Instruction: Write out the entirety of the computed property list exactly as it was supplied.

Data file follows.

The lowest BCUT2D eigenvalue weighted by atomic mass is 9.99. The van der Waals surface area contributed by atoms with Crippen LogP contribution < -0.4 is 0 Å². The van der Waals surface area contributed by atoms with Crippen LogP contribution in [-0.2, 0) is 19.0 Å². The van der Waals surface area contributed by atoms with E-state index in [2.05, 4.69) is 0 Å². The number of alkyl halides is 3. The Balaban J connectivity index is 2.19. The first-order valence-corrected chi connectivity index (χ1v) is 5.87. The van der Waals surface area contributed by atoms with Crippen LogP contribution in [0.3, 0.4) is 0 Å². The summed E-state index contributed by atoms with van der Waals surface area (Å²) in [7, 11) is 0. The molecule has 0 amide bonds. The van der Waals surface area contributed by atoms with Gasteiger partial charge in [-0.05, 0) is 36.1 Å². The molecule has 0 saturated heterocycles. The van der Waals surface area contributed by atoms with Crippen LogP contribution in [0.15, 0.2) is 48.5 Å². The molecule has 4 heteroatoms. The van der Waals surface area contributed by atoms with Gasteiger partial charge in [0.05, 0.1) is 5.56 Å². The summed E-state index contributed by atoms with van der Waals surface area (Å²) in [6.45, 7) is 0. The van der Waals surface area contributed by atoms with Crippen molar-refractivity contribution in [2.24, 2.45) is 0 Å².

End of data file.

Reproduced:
The lowest BCUT2D eigenvalue weighted by atomic mass is 9.99. The van der Waals surface area contributed by atoms with Crippen LogP contribution < -0.4 is 0 Å². The van der Waals surface area contributed by atoms with Crippen LogP contribution in [-0.2, 0) is 19.0 Å². The van der Waals surface area contributed by atoms with E-state index in [2.05, 4.69) is 0 Å². The number of alkyl halides is 3. The Balaban J connectivity index is 2.19. The first-order valence-corrected chi connectivity index (χ1v) is 5.87. The van der Waals surface area contributed by atoms with Crippen LogP contribution in [0.3, 0.4) is 0 Å². The summed E-state index contributed by atoms with van der Waals surface area (Å²) in [7, 11) is 0. The molecule has 0 amide bonds. The van der Waals surface area contributed by atoms with Gasteiger partial charge in [-0.05, 0) is 36.1 Å². The molecule has 0 saturated heterocycles. The van der Waals surface area contributed by atoms with Crippen LogP contribution in [0.15, 0.2) is 48.5 Å². The molecule has 4 heteroatoms. The van der Waals surface area contributed by atoms with Gasteiger partial charge in [0.05, 0.1) is 5.56 Å². The summed E-state index contributed by atoms with van der Waals surface area (Å²) in [6.45, 7) is 0. The van der Waals surface area contributed by atoms with Crippen molar-refractivity contribution in [2.24, 2.45) is 0 Å².